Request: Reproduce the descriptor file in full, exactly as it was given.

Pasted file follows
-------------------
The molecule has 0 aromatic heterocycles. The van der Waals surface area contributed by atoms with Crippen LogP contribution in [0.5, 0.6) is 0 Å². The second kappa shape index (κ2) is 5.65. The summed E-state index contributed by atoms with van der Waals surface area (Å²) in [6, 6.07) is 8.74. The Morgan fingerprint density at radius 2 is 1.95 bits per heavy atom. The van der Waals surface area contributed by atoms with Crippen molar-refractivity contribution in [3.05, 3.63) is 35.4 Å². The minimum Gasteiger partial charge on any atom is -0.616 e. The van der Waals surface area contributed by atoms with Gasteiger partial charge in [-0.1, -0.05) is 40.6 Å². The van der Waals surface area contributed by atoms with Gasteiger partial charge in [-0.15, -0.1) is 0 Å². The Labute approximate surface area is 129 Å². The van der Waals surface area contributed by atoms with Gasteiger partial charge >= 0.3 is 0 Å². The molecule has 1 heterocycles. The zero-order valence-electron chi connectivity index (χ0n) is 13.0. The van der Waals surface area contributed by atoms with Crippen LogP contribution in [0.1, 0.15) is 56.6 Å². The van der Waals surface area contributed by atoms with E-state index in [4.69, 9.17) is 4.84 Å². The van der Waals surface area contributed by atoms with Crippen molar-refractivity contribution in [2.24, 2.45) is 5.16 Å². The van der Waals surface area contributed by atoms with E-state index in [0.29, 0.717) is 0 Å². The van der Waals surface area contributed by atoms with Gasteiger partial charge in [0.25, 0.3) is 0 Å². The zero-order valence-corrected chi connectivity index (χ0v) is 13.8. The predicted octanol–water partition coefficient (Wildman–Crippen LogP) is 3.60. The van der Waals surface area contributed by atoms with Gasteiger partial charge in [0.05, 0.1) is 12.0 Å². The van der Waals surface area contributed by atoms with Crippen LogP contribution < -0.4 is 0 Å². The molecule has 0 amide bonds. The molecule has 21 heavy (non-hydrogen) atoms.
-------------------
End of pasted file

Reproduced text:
The molecule has 0 aromatic heterocycles. The van der Waals surface area contributed by atoms with Crippen LogP contribution in [0.5, 0.6) is 0 Å². The second kappa shape index (κ2) is 5.65. The summed E-state index contributed by atoms with van der Waals surface area (Å²) in [6, 6.07) is 8.74. The Morgan fingerprint density at radius 2 is 1.95 bits per heavy atom. The van der Waals surface area contributed by atoms with Crippen molar-refractivity contribution in [3.05, 3.63) is 35.4 Å². The minimum Gasteiger partial charge on any atom is -0.616 e. The van der Waals surface area contributed by atoms with Gasteiger partial charge in [-0.1, -0.05) is 40.6 Å². The van der Waals surface area contributed by atoms with Gasteiger partial charge in [-0.15, -0.1) is 0 Å². The Labute approximate surface area is 129 Å². The van der Waals surface area contributed by atoms with Gasteiger partial charge >= 0.3 is 0 Å². The molecule has 1 heterocycles. The zero-order valence-electron chi connectivity index (χ0n) is 13.0. The van der Waals surface area contributed by atoms with Crippen LogP contribution in [0.1, 0.15) is 56.6 Å². The van der Waals surface area contributed by atoms with E-state index in [4.69, 9.17) is 4.84 Å². The van der Waals surface area contributed by atoms with Crippen molar-refractivity contribution in [2.24, 2.45) is 5.16 Å². The van der Waals surface area contributed by atoms with E-state index in [0.29, 0.717) is 0 Å². The van der Waals surface area contributed by atoms with Gasteiger partial charge in [0.25, 0.3) is 0 Å². The zero-order valence-corrected chi connectivity index (χ0v) is 13.8. The predicted octanol–water partition coefficient (Wildman–Crippen LogP) is 3.60. The van der Waals surface area contributed by atoms with Gasteiger partial charge in [0.05, 0.1) is 12.0 Å². The van der Waals surface area contributed by atoms with Crippen LogP contribution < -0.4 is 0 Å². The molecule has 0 amide bonds. The molecule has 21 heavy (non-hydrogen) atoms.